South Korea’s state-run foundation established to help Koreans forced into labor by Japanese companies during World War II is preparing to reach out to Korean companies as early as next week to compensate the victims, sources said Tuesday, as part of a compromise deal Seoul believes will help settle the longtime historical dispute with Tokyo.
Last week, the Korean government essentially endorsed a plan to have the Korean government or companies compensate the victims while awaiting Japan’s “sincere response.” Tokyo has refused to recognize Seoul’s top court ruling in 2018 that held Japanese firms liable for damages. The 1965 treaty, which normalized their ties, is what Japan cites as grounds for calling the issue resolved and refusing to give an apology and compensation -- the two things the victims have long sought.
A senior official at the Foundation for Victims of Forced Mobilization by Imperial Japan said the group will discuss the compensation plan with the Korean companies that benefited economically from the 1965 treaty. The pact, which took place to reset ties following Japan’s 1910-1954 occupation of the Korean Peninsula, led to $800 million in economic aid for South Korea. It was used to grow companies and build infrastructure.
South Korean steel giant Posco -- one of the 16 local companies that benefited from the aid -- pledged to donate 10 billion won ($8 million) in 2012, but has so far delivered 6 billion won. The remaining fund, combined with donations from other companies, would be used to compensate the victims, the foundation official said, noting that 14 victims with top court rulings in their favor would be the first recipients. Their total damages currently amount to 3.4 billion won.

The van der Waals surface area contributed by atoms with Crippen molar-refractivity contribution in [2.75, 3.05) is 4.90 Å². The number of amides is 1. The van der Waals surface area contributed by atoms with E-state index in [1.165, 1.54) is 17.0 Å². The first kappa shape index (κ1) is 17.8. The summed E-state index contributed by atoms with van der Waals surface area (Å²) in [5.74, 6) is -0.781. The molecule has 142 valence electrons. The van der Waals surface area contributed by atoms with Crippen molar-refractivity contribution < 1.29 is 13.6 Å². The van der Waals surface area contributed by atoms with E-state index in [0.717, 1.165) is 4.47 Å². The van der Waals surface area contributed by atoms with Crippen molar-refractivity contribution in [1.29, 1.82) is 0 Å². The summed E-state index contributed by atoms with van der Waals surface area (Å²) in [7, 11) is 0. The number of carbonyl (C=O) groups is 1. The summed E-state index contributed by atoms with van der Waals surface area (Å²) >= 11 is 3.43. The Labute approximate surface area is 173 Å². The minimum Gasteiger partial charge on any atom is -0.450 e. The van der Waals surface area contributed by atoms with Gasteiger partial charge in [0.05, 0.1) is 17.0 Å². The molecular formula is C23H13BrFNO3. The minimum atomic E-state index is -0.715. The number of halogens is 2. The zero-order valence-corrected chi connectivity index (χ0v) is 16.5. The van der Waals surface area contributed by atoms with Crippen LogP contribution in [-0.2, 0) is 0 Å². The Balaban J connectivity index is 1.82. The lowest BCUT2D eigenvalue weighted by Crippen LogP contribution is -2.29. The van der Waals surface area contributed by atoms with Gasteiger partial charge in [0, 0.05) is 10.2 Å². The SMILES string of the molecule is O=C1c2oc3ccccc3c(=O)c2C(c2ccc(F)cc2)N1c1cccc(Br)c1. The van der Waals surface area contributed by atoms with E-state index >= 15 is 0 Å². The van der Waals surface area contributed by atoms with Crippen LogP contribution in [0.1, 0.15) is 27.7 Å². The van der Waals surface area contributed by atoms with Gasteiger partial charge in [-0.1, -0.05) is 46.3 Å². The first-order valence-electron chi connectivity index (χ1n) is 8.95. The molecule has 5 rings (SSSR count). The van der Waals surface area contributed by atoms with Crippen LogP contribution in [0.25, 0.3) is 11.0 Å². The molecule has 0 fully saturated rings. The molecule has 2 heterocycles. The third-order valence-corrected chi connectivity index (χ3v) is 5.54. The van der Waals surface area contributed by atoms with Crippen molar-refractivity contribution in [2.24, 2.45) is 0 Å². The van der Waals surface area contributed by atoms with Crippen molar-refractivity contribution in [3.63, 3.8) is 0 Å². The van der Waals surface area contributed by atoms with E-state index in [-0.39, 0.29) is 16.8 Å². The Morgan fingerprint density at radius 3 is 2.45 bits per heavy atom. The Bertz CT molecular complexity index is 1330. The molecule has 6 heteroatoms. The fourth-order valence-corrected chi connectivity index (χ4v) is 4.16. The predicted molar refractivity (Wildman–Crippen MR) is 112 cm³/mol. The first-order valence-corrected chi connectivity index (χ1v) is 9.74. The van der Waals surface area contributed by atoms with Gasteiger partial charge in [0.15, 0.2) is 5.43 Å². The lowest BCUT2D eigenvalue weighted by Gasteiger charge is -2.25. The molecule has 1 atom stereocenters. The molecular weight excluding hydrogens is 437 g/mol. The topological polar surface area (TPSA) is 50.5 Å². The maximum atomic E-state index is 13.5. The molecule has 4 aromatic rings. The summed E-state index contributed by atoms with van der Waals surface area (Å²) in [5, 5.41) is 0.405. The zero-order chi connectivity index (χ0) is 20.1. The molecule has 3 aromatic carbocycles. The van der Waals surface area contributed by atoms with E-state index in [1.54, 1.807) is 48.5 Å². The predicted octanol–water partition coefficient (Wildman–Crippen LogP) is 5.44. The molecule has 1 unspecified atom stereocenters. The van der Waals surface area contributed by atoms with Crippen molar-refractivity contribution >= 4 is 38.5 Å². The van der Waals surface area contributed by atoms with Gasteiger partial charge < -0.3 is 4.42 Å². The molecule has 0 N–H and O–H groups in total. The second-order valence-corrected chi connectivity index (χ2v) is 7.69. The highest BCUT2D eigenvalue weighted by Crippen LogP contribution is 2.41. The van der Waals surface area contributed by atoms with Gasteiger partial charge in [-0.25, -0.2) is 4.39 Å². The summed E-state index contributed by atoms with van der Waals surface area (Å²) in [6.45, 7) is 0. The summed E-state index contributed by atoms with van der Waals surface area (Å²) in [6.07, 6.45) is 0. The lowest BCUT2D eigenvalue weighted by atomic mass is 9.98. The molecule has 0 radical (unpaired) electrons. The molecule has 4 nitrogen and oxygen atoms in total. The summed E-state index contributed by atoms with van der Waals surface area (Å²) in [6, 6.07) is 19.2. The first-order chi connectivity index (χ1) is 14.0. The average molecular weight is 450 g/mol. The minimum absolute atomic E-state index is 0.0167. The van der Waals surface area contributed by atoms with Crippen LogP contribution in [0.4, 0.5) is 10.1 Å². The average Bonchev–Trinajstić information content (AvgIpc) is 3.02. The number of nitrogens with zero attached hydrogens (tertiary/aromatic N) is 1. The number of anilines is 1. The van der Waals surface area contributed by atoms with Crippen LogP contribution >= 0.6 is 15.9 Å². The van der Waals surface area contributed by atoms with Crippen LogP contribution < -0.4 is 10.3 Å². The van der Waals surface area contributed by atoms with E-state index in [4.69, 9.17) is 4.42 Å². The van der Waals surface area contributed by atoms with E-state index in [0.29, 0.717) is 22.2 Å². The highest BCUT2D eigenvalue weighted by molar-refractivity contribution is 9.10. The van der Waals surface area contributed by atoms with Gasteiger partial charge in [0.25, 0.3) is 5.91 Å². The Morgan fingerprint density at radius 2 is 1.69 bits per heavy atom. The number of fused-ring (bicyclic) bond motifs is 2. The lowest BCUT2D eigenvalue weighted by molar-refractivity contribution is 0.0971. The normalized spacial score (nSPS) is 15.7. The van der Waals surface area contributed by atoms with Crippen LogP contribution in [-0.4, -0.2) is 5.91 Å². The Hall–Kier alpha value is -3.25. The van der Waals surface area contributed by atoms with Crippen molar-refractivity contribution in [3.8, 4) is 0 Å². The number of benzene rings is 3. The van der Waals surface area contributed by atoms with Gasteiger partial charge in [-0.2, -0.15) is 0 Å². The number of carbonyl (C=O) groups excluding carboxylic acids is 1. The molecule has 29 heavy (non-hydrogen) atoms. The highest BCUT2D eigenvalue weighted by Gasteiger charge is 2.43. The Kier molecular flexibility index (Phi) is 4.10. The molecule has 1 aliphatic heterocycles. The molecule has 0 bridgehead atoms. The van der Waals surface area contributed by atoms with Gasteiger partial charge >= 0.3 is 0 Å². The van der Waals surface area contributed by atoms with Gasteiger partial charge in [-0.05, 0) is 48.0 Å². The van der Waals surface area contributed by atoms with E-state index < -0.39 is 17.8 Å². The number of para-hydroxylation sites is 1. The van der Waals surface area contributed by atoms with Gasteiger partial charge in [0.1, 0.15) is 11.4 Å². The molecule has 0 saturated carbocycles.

Victims still battling their way to the Supreme Court will also be given compensation from the foundation, Seoul’s Foreign Ministry said at a briefing held the same day to update lawmakers on the issue.
A total of 67 cases brought by forced labor victims are still pending a final decision by the top court, the ministry said, adding that efforts to remind the public of rights abuses would take place in stages. The ministry did not elaborate whether such work would involve Japan, which has repeatedly denied its involvement in forced labor.
Still, critics call the compromise deal a “half-hearted” measure that falls far short of reaching a middle ground on the issue. This is because neither the Japanese government nor the firms found liable for damages by the Korean courts are playing any role in compensating the victims, they said.
Lim Jae-sung, the attorney who won the case for Korean victims in the 2018 Supreme Court ruling, told reporters last week following a public debate that the Korean government was making a rushed decision that it clearly knows the victims “would not swallow.” The attorney demanded the government hold more public hearings so Japan shoulders a bigger responsibility than what is being currently discussed.